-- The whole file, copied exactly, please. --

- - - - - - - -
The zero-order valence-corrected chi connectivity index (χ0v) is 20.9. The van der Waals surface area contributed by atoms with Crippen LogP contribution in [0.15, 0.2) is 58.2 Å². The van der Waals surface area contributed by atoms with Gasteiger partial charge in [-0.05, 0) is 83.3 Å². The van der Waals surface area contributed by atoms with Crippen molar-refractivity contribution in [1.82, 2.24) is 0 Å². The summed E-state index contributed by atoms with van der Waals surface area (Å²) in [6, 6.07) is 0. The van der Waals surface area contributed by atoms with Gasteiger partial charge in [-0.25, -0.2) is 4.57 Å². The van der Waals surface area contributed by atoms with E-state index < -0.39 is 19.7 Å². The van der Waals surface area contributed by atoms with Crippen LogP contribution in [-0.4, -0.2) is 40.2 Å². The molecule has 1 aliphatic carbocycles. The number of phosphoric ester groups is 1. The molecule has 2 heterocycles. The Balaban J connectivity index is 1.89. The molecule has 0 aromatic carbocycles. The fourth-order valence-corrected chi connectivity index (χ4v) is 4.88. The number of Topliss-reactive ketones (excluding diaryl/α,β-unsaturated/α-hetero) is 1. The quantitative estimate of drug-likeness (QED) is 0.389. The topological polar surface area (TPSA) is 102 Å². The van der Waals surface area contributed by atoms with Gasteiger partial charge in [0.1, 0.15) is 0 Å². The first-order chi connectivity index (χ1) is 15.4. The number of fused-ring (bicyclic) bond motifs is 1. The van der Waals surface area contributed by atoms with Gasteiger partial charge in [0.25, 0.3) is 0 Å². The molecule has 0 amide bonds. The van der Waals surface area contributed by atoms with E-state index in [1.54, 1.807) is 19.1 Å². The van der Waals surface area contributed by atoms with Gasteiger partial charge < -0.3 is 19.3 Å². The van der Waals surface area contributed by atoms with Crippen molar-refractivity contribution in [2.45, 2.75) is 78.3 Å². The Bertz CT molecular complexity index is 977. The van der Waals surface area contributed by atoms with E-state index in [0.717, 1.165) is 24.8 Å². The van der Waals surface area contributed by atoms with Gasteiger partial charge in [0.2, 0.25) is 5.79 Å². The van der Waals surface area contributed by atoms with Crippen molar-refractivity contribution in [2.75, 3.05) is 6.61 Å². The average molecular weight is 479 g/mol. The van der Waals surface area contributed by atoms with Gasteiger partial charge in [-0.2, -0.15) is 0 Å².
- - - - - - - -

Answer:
The zero-order valence-corrected chi connectivity index (χ0v) is 20.9. The van der Waals surface area contributed by atoms with Crippen LogP contribution in [0.15, 0.2) is 58.2 Å². The van der Waals surface area contributed by atoms with Gasteiger partial charge in [-0.05, 0) is 83.3 Å². The van der Waals surface area contributed by atoms with Crippen molar-refractivity contribution in [1.82, 2.24) is 0 Å². The summed E-state index contributed by atoms with van der Waals surface area (Å²) in [6, 6.07) is 0. The van der Waals surface area contributed by atoms with Gasteiger partial charge in [-0.25, -0.2) is 4.57 Å². The van der Waals surface area contributed by atoms with E-state index < -0.39 is 19.7 Å². The van der Waals surface area contributed by atoms with Crippen LogP contribution in [-0.4, -0.2) is 40.2 Å². The molecule has 1 aliphatic carbocycles. The number of phosphoric ester groups is 1. The molecule has 2 heterocycles. The Balaban J connectivity index is 1.89. The molecule has 0 aromatic carbocycles. The fourth-order valence-corrected chi connectivity index (χ4v) is 4.88. The number of Topliss-reactive ketones (excluding diaryl/α,β-unsaturated/α-hetero) is 1. The quantitative estimate of drug-likeness (QED) is 0.389. The topological polar surface area (TPSA) is 102 Å². The van der Waals surface area contributed by atoms with Gasteiger partial charge in [0.1, 0.15) is 0 Å². The first-order chi connectivity index (χ1) is 15.4. The number of fused-ring (bicyclic) bond motifs is 1. The van der Waals surface area contributed by atoms with Gasteiger partial charge in [0.25, 0.3) is 0 Å². The molecule has 0 amide bonds. The van der Waals surface area contributed by atoms with E-state index in [1.54, 1.807) is 19.1 Å². The van der Waals surface area contributed by atoms with Gasteiger partial charge < -0.3 is 19.3 Å². The van der Waals surface area contributed by atoms with Crippen molar-refractivity contribution in [2.45, 2.75) is 78.3 Å². The Bertz CT molecular complexity index is 977. The van der Waals surface area contributed by atoms with E-state index in [0.717, 1.165) is 24.8 Å². The van der Waals surface area contributed by atoms with Gasteiger partial charge in [0.2, 0.25) is 5.79 Å². The van der Waals surface area contributed by atoms with Crippen molar-refractivity contribution in [2.75, 3.05) is 6.61 Å². The average molecular weight is 479 g/mol. The van der Waals surface area contributed by atoms with Gasteiger partial charge in [-0.2, -0.15) is 0 Å².